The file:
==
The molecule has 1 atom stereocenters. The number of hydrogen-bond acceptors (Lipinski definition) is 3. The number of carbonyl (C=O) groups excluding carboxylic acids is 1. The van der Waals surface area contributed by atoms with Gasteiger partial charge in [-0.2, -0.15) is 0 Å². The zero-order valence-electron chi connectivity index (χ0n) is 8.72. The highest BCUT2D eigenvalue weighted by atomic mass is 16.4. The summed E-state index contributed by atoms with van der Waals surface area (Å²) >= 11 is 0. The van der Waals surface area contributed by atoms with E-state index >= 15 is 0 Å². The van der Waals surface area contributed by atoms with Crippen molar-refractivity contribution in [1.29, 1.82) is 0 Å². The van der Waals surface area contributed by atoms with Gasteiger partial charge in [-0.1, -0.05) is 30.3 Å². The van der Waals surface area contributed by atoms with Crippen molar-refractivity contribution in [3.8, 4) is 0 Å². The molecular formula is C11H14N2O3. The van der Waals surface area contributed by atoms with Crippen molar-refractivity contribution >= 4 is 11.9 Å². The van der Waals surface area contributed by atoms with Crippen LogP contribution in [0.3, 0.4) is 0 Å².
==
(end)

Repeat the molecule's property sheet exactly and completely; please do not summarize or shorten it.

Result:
The molecule has 1 atom stereocenters. The number of hydrogen-bond acceptors (Lipinski definition) is 3. The number of carbonyl (C=O) groups excluding carboxylic acids is 1. The van der Waals surface area contributed by atoms with Gasteiger partial charge in [-0.2, -0.15) is 0 Å². The zero-order valence-electron chi connectivity index (χ0n) is 8.72. The highest BCUT2D eigenvalue weighted by atomic mass is 16.4. The summed E-state index contributed by atoms with van der Waals surface area (Å²) >= 11 is 0. The van der Waals surface area contributed by atoms with E-state index >= 15 is 0 Å². The van der Waals surface area contributed by atoms with Crippen molar-refractivity contribution in [1.29, 1.82) is 0 Å². The van der Waals surface area contributed by atoms with Gasteiger partial charge in [-0.1, -0.05) is 30.3 Å². The van der Waals surface area contributed by atoms with Crippen molar-refractivity contribution in [3.8, 4) is 0 Å². The molecular formula is C11H14N2O3. The van der Waals surface area contributed by atoms with Crippen molar-refractivity contribution >= 4 is 11.9 Å². The van der Waals surface area contributed by atoms with Crippen LogP contribution in [0.3, 0.4) is 0 Å².